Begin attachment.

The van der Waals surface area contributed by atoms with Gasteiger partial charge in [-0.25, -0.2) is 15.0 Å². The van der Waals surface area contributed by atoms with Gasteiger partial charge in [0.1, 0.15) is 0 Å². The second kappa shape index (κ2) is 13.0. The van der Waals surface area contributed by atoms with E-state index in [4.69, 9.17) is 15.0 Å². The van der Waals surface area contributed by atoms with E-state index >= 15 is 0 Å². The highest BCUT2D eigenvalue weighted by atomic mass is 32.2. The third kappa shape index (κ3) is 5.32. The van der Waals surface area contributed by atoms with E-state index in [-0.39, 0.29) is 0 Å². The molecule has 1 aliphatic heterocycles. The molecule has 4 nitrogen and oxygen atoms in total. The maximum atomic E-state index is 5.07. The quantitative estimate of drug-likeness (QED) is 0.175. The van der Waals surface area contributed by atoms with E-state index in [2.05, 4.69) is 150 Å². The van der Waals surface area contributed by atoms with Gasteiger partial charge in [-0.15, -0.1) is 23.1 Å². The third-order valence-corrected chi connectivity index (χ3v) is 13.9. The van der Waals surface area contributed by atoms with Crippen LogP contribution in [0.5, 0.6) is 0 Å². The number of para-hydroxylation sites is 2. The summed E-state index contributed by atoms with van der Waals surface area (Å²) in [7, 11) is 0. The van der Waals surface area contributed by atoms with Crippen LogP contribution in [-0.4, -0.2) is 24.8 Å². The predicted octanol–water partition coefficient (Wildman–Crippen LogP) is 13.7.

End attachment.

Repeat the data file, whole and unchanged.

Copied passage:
The van der Waals surface area contributed by atoms with Gasteiger partial charge in [-0.25, -0.2) is 15.0 Å². The van der Waals surface area contributed by atoms with Gasteiger partial charge in [0.1, 0.15) is 0 Å². The second kappa shape index (κ2) is 13.0. The van der Waals surface area contributed by atoms with E-state index in [4.69, 9.17) is 15.0 Å². The van der Waals surface area contributed by atoms with E-state index >= 15 is 0 Å². The highest BCUT2D eigenvalue weighted by atomic mass is 32.2. The third kappa shape index (κ3) is 5.32. The van der Waals surface area contributed by atoms with E-state index in [-0.39, 0.29) is 0 Å². The molecule has 1 aliphatic heterocycles. The molecule has 4 nitrogen and oxygen atoms in total. The maximum atomic E-state index is 5.07. The quantitative estimate of drug-likeness (QED) is 0.175. The van der Waals surface area contributed by atoms with E-state index in [2.05, 4.69) is 150 Å². The van der Waals surface area contributed by atoms with Gasteiger partial charge in [-0.15, -0.1) is 23.1 Å². The third-order valence-corrected chi connectivity index (χ3v) is 13.9. The van der Waals surface area contributed by atoms with Crippen LogP contribution in [0.5, 0.6) is 0 Å². The number of para-hydroxylation sites is 2. The summed E-state index contributed by atoms with van der Waals surface area (Å²) in [7, 11) is 0. The van der Waals surface area contributed by atoms with Crippen LogP contribution in [-0.4, -0.2) is 24.8 Å². The predicted octanol–water partition coefficient (Wildman–Crippen LogP) is 13.7.